Tempour ($49.99)Tempour

What: A long, cylindrical wand that fits inside a wine bottle, with pour spout on top.

For: The person who thinks ice buckets are too snooty or too bulky or something.

How to use: Put the long, detachable “chiller” section of the Tempour in the freezer for a few hours while your wine is cooling in the refrigerator. Before serving, put the Tempour back together and insert it into your just-opened, perfectly chilled bottle of wine, making sure the top is securely sealed.  Dispense the wine through this gadget, and then use the handy stopper to close the wine in between pourings.

Result: Bottle of wine stays chilled throughout the meal, sitting out on the table.

Downside: After washing out the chiller you must make sure it’s completely dry before you refreeze it or you’ll have an ice-dammed gadget that won’t work.

Chillball trayopen on whitebgChillBall ($19.99)

What: Box of clear plastic (ice-replacement) balls.

For: The person who will only drink their wine chilled – rosé, white or red.

How to use: Place these clear plastic spheres in their little Lucite box in the freezer for several hours.  When ready, open the box and carefully maneuver the attached clips to release the chillball into your wineglass.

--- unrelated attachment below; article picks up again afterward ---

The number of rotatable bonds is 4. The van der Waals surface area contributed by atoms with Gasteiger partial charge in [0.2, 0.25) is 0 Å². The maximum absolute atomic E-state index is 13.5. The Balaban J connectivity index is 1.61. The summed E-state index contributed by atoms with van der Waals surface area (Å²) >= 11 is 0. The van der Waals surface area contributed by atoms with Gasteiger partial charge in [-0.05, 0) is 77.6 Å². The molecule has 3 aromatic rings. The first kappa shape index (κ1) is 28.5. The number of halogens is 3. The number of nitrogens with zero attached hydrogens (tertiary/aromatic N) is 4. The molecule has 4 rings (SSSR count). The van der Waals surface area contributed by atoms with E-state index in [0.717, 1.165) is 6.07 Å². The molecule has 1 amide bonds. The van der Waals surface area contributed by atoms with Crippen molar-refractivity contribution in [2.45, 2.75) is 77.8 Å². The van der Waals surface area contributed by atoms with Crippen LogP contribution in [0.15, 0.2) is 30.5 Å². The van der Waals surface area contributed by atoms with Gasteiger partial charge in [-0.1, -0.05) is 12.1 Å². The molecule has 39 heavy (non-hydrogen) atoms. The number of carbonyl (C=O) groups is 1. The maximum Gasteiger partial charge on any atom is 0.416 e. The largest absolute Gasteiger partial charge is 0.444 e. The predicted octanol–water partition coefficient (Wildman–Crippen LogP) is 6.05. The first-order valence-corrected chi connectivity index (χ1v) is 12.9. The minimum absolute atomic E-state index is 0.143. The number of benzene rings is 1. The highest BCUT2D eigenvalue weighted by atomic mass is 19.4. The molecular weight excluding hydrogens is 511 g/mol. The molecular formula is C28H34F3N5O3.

Result: A glass of wine that remains chilled but not diluted.

Downside: Made of delicate plastic.  If it falls out of the freezer it could end up on the floor in pieces, so make sure you have someone around who likes puzzles, to reassemble the whole kit (not that this ever happened to me).


Vaportini
Vaportini ($45)

What: Glass sphere with straw to be placed on top of heating candle in large glass.

For: The person who wants to (A) be The Life of the Party or (B) Re-live a Misspent Youth.

How to use: Yes, you get to inhale your liquor.  Put an ounce or so into the cool glass sphere, heat for five minutes, and use the straw to inhale.  In case it’s been a while, remember to hold your breath.  Pass it around – a few times.  Get it?

Result: Vaping at home — fun for all.

Downside: If you can’t see a downside, don’t worry about it.

 

About The Author

Becky Sue Epstein
International Editor

Becky Sue Epstein is Palate Press’s International Editor. An experienced writer, editor, broadcaster, and consultant in the fields of wine, spirits, food, and travel, her work appears in many national publications including Art & Antiques, Luxury Golf & Travel, Food + Wine, and Wine Spectator. She began her career as a restaurant reviewer for the Los Angeles Times while working in film and television.